FOK Takes The Revolution To Latitude, The Telegraph And Kids Parties (DIY: Superhero Capes)

It’s been a strange summer so far. For the past month or so I have mostly… been thinking that perhaps we should have given John a more radical name.

It started at Latitude, where our mostly naked baby ran around in the dust between the trees alternately shouting: “Let’s see the whittling man!” and, slightly more embarrassingly: “More sex, drugs and rock and roll, Daddy!” (That’s what comes of leaving your partner and son  to share each other’s company and weird sense of humour at a festival while you run workshops).

It came to a head, though, on Sunday, when my feature on how the project’s been going was printed in the Sunday Telegraph with this headline:

I love it, don’t get me wrong. But… John: Child of the revolution? It doesn’t exactly sound right, does it? Che: Child of the Revolution, yeah. Fidel: Child of the Revolution, or even Rainbow: Child of the revolution. But… John? It doesn’t sound very… mutinous, does it?

Anyway, back to Latitude. We were there as part of the Momma Loves tent, alongside the amazing Camilla Batmanghelidjh from Kids Company, photographer Jenny Lewis and other intimidatingly inspiring women.

Compared with Camilla’s talk on childhood poverty in the UK, its roots and results, our workshops were a little more.. DIY. I made Superhero capes with the kids out of old, unwanted t-shirts. It was unbelievably simple and totally free (t-shirts were donated by neighbours who has old moth-eaten ones destined for the bin) but the kids LOVED it. I always find this phenomenon a bit inexplicable – at a festival packed with professional, expensive entertainments, how could so many kids be jostling round a trestle table, totally absorbed in such a budget activity?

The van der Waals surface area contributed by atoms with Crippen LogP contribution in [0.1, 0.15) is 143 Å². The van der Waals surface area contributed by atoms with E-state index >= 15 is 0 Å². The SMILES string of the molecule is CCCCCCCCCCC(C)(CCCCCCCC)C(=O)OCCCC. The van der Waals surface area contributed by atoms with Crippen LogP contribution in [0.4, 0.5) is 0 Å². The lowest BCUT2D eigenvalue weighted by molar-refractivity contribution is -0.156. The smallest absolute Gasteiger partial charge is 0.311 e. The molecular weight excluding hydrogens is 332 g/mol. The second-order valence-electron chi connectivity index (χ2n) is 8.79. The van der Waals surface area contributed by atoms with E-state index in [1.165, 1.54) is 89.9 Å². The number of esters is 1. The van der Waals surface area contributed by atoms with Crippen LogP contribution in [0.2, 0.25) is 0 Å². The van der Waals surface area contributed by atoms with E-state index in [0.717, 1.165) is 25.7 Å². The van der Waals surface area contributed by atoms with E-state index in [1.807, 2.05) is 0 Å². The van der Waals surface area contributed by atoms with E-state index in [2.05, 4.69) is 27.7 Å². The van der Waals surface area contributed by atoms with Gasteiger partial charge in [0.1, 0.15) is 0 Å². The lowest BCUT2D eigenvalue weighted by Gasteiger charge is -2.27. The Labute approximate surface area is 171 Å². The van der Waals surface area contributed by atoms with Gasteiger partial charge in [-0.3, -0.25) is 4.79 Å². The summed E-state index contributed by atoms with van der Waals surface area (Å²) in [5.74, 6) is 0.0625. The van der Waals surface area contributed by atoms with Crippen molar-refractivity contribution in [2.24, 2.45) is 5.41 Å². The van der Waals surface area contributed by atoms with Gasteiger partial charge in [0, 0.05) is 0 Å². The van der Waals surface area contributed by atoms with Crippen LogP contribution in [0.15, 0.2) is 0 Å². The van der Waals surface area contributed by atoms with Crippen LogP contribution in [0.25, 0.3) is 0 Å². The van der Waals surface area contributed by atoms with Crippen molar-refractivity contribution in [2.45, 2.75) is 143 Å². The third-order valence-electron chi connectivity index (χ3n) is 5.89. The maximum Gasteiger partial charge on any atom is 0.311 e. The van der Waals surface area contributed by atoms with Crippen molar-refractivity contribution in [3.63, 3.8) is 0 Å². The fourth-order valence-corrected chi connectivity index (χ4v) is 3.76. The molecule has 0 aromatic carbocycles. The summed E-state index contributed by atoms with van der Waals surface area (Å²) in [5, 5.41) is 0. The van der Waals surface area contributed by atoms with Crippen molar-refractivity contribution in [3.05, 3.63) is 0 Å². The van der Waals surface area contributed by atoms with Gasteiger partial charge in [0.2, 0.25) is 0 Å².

Anyway, they did. And they did it brilliantly (special shout out to Super Tyler, your cape rocked, dude). A few of the parents said they were going to use it as a birthday party activity – a brilliant idea. It would keep the kids happily occupied for an hour during the party, and they could take the capes home in lieu of party bags. Here’s how it’s done:

1) Take a ropey old t-shirt. Any one will do as long as the neck fits comfortably over your child’s head since this will stay in tact and keep the cape on said child superhero.

2) Draw lines diagonally downwards: from the collar at the top, down to to the bottom corner of the t-shirt (so you have drawn a ‘cone’ shape, otherwise known as a cape).

3) Cut out the shape on one side of the t-shirt, then trim round the front of the collar on the other, ditching that side altogether so that all that’s left is the cape at the back, and the collar to fit round your kid’s neck. There’s your cape!

4) Decorate the cape with scraps of material, pens, glitter, glue – whatever you have to hand.

5) You’re done!

Pics courtesy of Momma Loves:

Images courtesy of the amazing Jenny Lewis, these are of the workshop on Day Two – super hero masks – to be blogged soon!: